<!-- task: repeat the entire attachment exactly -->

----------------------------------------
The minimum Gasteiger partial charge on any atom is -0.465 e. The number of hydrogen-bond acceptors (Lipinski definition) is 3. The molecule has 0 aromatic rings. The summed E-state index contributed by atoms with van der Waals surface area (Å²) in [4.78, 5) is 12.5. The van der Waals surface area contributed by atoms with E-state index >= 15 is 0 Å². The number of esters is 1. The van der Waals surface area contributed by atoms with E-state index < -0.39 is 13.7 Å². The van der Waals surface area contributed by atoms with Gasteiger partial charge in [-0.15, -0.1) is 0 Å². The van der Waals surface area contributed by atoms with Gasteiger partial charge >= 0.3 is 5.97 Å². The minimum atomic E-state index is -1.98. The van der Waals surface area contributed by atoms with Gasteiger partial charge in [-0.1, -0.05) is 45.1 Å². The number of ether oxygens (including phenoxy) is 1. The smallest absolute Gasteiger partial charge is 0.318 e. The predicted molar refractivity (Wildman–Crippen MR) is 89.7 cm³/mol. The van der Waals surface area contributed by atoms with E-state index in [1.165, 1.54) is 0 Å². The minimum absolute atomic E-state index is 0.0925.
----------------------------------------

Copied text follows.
The minimum Gasteiger partial charge on any atom is -0.465 e. The number of hydrogen-bond acceptors (Lipinski definition) is 3. The molecule has 0 aromatic rings. The summed E-state index contributed by atoms with van der Waals surface area (Å²) in [4.78, 5) is 12.5. The van der Waals surface area contributed by atoms with E-state index >= 15 is 0 Å². The number of esters is 1. The van der Waals surface area contributed by atoms with E-state index < -0.39 is 13.7 Å². The van der Waals surface area contributed by atoms with Gasteiger partial charge in [-0.15, -0.1) is 0 Å². The van der Waals surface area contributed by atoms with Gasteiger partial charge >= 0.3 is 5.97 Å². The minimum atomic E-state index is -1.98. The van der Waals surface area contributed by atoms with Gasteiger partial charge in [-0.1, -0.05) is 45.1 Å². The number of ether oxygens (including phenoxy) is 1. The smallest absolute Gasteiger partial charge is 0.318 e. The predicted molar refractivity (Wildman–Crippen MR) is 89.7 cm³/mol. The van der Waals surface area contributed by atoms with E-state index in [1.165, 1.54) is 0 Å². The minimum absolute atomic E-state index is 0.0925.